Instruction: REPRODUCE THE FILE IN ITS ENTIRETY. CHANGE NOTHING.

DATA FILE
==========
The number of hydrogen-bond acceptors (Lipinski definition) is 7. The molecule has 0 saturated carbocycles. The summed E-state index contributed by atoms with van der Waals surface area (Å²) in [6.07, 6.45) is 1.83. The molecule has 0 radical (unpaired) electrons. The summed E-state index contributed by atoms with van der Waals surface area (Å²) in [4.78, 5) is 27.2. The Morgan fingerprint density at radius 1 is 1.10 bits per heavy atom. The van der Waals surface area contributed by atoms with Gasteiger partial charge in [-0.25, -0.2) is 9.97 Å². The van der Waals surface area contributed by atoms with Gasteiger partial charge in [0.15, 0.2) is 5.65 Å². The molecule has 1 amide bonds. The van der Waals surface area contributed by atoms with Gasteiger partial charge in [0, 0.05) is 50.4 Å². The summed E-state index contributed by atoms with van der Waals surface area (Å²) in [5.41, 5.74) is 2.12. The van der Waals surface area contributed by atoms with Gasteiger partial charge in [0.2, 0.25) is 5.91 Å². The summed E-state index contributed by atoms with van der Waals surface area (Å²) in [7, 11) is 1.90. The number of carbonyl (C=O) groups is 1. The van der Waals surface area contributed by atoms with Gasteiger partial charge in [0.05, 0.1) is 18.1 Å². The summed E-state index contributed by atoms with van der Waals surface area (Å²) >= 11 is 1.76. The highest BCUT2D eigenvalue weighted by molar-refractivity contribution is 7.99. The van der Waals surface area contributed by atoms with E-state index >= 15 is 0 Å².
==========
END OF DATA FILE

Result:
The number of hydrogen-bond acceptors (Lipinski definition) is 7. The molecule has 0 saturated carbocycles. The summed E-state index contributed by atoms with van der Waals surface area (Å²) in [6.07, 6.45) is 1.83. The molecule has 0 radical (unpaired) electrons. The summed E-state index contributed by atoms with van der Waals surface area (Å²) in [4.78, 5) is 27.2. The Morgan fingerprint density at radius 1 is 1.10 bits per heavy atom. The van der Waals surface area contributed by atoms with Gasteiger partial charge in [-0.25, -0.2) is 9.97 Å². The van der Waals surface area contributed by atoms with Gasteiger partial charge in [0.15, 0.2) is 5.65 Å². The molecule has 1 amide bonds. The van der Waals surface area contributed by atoms with Gasteiger partial charge in [0, 0.05) is 50.4 Å². The summed E-state index contributed by atoms with van der Waals surface area (Å²) in [5.41, 5.74) is 2.12. The van der Waals surface area contributed by atoms with Gasteiger partial charge in [0.2, 0.25) is 5.91 Å². The summed E-state index contributed by atoms with van der Waals surface area (Å²) in [7, 11) is 1.90. The number of carbonyl (C=O) groups is 1. The van der Waals surface area contributed by atoms with Gasteiger partial charge in [0.05, 0.1) is 18.1 Å². The summed E-state index contributed by atoms with van der Waals surface area (Å²) >= 11 is 1.76. The highest BCUT2D eigenvalue weighted by molar-refractivity contribution is 7.99. The van der Waals surface area contributed by atoms with E-state index >= 15 is 0 Å².